Il-18, but not Il-12, Regulates Nk Cell Activity following Intranasal Herpes Simplex Virus Type 1 Infection

Reading, P.C.; Whitney, P.G.; Barr, D.P.; Wojtasiak, M.; Mintern, J.D.; Waithman, J.; Brooks, A.G.

The Journal of Immunology 179(5): 3214-3221


DOI: 10.4049/jimmunol.179.5.3214
Accession: 068490760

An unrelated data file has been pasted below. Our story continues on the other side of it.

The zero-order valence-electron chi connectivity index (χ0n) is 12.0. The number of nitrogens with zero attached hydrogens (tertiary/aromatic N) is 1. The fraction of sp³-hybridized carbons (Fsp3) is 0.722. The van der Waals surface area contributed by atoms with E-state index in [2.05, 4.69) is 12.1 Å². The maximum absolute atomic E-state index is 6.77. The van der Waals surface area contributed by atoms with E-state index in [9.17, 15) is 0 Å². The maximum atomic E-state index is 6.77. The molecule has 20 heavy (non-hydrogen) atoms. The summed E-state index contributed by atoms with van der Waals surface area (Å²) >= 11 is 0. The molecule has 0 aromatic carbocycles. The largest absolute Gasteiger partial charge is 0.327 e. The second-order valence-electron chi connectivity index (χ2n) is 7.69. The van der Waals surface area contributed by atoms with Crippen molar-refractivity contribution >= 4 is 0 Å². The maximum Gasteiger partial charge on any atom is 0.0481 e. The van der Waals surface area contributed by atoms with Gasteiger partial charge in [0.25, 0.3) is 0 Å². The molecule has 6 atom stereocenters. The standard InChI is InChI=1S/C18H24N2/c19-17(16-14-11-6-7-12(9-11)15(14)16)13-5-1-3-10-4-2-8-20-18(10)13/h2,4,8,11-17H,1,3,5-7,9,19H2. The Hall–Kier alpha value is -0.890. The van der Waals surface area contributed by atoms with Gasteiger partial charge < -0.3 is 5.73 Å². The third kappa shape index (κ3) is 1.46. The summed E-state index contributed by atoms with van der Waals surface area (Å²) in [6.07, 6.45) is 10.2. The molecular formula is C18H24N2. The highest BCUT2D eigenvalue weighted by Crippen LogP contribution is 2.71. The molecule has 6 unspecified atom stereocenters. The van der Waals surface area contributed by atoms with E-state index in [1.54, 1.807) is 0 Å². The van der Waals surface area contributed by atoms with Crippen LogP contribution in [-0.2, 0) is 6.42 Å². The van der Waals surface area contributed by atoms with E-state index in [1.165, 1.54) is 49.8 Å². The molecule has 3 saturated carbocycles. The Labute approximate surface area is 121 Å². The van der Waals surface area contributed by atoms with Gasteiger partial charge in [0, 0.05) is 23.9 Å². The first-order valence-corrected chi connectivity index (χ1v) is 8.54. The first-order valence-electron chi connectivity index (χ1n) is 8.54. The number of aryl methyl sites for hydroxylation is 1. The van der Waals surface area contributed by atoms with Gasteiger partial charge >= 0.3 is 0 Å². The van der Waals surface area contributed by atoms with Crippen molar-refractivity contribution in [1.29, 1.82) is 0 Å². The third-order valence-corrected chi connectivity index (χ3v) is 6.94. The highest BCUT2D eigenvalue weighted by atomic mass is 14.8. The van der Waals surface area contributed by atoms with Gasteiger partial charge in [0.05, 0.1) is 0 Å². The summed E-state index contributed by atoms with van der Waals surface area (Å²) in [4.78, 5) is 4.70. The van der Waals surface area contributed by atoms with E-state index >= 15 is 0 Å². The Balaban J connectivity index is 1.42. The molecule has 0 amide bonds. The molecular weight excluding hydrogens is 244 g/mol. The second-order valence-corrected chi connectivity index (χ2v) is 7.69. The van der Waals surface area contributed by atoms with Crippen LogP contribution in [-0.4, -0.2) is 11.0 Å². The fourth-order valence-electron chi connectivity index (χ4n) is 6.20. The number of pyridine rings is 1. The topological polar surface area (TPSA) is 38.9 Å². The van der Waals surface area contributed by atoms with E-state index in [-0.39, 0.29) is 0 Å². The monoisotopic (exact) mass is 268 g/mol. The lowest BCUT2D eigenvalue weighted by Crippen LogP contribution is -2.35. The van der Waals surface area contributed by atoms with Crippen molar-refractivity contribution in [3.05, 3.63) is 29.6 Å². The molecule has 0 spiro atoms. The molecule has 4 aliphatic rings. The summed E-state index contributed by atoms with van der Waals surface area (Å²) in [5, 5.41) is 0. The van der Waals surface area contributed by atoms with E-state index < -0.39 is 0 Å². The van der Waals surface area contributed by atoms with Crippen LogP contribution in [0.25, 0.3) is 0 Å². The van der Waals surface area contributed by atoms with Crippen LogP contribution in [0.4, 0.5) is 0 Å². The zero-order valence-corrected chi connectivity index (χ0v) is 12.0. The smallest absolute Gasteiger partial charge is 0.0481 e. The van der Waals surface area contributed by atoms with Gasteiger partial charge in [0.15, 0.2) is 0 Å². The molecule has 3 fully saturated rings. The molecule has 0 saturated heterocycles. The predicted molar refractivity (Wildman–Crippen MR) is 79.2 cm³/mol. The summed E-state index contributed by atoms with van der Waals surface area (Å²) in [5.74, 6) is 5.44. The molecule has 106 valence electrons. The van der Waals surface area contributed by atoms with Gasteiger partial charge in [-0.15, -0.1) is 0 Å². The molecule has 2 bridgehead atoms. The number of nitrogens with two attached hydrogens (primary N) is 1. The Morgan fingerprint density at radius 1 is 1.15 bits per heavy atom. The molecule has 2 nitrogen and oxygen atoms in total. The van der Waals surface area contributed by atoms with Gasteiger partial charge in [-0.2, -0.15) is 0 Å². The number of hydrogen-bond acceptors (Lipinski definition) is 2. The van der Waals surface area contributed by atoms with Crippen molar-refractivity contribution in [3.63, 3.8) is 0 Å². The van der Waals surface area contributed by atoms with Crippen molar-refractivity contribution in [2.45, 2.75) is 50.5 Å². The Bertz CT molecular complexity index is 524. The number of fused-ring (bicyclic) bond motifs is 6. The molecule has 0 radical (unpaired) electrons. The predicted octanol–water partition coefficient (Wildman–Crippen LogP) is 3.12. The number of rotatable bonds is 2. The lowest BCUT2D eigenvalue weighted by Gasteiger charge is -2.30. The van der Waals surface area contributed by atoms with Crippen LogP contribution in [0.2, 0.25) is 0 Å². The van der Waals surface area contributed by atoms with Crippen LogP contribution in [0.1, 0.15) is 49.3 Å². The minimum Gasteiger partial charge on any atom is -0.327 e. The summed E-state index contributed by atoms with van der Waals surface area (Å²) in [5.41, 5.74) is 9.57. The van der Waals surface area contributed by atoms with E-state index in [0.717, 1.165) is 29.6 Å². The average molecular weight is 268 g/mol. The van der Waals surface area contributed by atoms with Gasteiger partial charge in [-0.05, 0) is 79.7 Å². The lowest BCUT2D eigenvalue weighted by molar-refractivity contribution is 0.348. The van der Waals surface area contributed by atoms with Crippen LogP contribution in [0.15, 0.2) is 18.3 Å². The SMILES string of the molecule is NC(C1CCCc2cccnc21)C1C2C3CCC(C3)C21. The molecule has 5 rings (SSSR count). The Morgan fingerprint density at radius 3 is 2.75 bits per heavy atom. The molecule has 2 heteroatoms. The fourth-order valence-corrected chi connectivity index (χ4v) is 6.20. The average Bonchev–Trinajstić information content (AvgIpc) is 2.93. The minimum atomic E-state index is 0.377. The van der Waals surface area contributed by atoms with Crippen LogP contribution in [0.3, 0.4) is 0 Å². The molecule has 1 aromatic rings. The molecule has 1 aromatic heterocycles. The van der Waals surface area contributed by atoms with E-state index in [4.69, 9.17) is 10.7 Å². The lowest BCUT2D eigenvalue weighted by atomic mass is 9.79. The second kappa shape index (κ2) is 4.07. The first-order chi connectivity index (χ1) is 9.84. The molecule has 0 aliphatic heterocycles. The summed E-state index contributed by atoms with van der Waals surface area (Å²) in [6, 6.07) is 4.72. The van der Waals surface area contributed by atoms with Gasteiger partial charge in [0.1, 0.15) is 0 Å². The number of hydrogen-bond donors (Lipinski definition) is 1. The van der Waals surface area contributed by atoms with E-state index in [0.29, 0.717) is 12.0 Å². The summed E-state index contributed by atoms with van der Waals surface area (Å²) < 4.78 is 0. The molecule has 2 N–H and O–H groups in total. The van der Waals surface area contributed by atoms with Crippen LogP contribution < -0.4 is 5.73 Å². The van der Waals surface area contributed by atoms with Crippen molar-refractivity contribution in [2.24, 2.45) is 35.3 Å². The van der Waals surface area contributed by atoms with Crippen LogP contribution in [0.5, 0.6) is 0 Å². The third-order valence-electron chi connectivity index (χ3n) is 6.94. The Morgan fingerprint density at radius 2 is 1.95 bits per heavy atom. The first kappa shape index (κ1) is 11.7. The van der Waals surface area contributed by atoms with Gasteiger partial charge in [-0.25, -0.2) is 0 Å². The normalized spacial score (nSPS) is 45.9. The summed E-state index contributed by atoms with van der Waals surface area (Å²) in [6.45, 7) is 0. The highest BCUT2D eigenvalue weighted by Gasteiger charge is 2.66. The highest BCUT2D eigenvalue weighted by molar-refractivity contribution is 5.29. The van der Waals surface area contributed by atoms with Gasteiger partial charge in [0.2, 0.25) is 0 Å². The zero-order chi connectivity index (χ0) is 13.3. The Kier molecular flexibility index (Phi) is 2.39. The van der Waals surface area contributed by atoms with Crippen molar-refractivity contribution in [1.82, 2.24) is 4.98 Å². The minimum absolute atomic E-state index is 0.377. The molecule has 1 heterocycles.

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Infection of the respiratory tract with HSV type 1 (HSV-1) can have severe clinical complications, yet little is known of the immune mechanisms that control the replication and spread of HSV-1 in this site. The present study investigated the protective role of IL-12 and IL-18 in host defense against intranasal HSV-1 infection. Both IL-12 and IL-18 were detected in lung fluids following intranasal infection of C57BL/6 (B6) mice. IL-18-deficient (B6.IL-18(-/-)) mice were more susceptible to HSV-1 infection than wild-type B6 mice as evidenced by exacerbated weight loss and enhanced virus growth in the lung. IL-12-deficient (B6.IL-12(-/-)) mice behaved similarly to B6 controls. Enhanced susceptibility of B6.IL-18(-/-) mice to HSV-1 infection correlated with a profound impairment in the ability of NK cells recovered from the lungs to produce IFN-gamma or to mediate cytotoxic activity ex vivo. The weak cytotoxic capacity of NK cells from the lungs of B6.IL-18(-/-) mice correlated with reduced expression of the cytolytic effector molecule granzyme B. Moreover, depletion of NK cells from B6 or B6.IL-12(-/-) mice led to enhanced viral growth in lungs by day 3 postinfection; however, this treatment had no effect on viral titers in lungs of B6.IL-18(-/-) mice. Together these studies demonstrate that IL-18, but not IL-12, plays a key role in the rapid activation of NK cells and therefore in control of early HSV-1 replication in the lung.